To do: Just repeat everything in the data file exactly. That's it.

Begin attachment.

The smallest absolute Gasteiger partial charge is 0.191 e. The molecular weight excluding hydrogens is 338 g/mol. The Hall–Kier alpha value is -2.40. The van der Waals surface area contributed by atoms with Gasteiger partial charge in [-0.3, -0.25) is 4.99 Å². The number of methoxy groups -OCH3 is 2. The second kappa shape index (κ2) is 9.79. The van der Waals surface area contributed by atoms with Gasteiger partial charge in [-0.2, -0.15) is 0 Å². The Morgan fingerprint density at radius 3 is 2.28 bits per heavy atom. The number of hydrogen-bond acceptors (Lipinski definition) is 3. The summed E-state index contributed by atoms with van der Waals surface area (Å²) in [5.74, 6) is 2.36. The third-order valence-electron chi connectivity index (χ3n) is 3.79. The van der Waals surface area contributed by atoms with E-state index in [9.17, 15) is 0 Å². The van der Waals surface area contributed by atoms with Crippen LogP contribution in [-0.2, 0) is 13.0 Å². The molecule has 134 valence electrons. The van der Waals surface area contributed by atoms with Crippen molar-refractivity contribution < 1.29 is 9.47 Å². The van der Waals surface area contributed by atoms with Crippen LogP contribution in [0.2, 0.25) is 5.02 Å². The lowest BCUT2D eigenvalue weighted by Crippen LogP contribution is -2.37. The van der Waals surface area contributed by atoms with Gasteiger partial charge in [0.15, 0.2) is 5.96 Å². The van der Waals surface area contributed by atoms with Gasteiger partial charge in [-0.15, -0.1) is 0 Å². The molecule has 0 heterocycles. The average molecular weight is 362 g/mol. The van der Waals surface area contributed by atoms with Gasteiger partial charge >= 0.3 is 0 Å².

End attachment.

The smallest absolute Gasteiger partial charge is 0.191 e. The molecular weight excluding hydrogens is 338 g/mol. The Hall–Kier alpha value is -2.40. The van der Waals surface area contributed by atoms with Gasteiger partial charge in [-0.3, -0.25) is 4.99 Å². The number of methoxy groups -OCH3 is 2. The second kappa shape index (κ2) is 9.79. The van der Waals surface area contributed by atoms with Gasteiger partial charge in [-0.2, -0.15) is 0 Å². The Morgan fingerprint density at radius 3 is 2.28 bits per heavy atom. The number of hydrogen-bond acceptors (Lipinski definition) is 3. The summed E-state index contributed by atoms with van der Waals surface area (Å²) in [5.74, 6) is 2.36. The third-order valence-electron chi connectivity index (χ3n) is 3.79. The van der Waals surface area contributed by atoms with E-state index in [9.17, 15) is 0 Å². The van der Waals surface area contributed by atoms with Crippen LogP contribution in [-0.2, 0) is 13.0 Å². The molecule has 134 valence electrons. The van der Waals surface area contributed by atoms with Crippen molar-refractivity contribution < 1.29 is 9.47 Å². The van der Waals surface area contributed by atoms with Crippen LogP contribution in [0.2, 0.25) is 5.02 Å². The lowest BCUT2D eigenvalue weighted by Crippen LogP contribution is -2.37. The van der Waals surface area contributed by atoms with Gasteiger partial charge in [0.15, 0.2) is 5.96 Å². The van der Waals surface area contributed by atoms with Gasteiger partial charge in [-0.15, -0.1) is 0 Å². The molecule has 0 heterocycles. The average molecular weight is 362 g/mol. The van der Waals surface area contributed by atoms with Gasteiger partial charge >= 0.3 is 0 Å².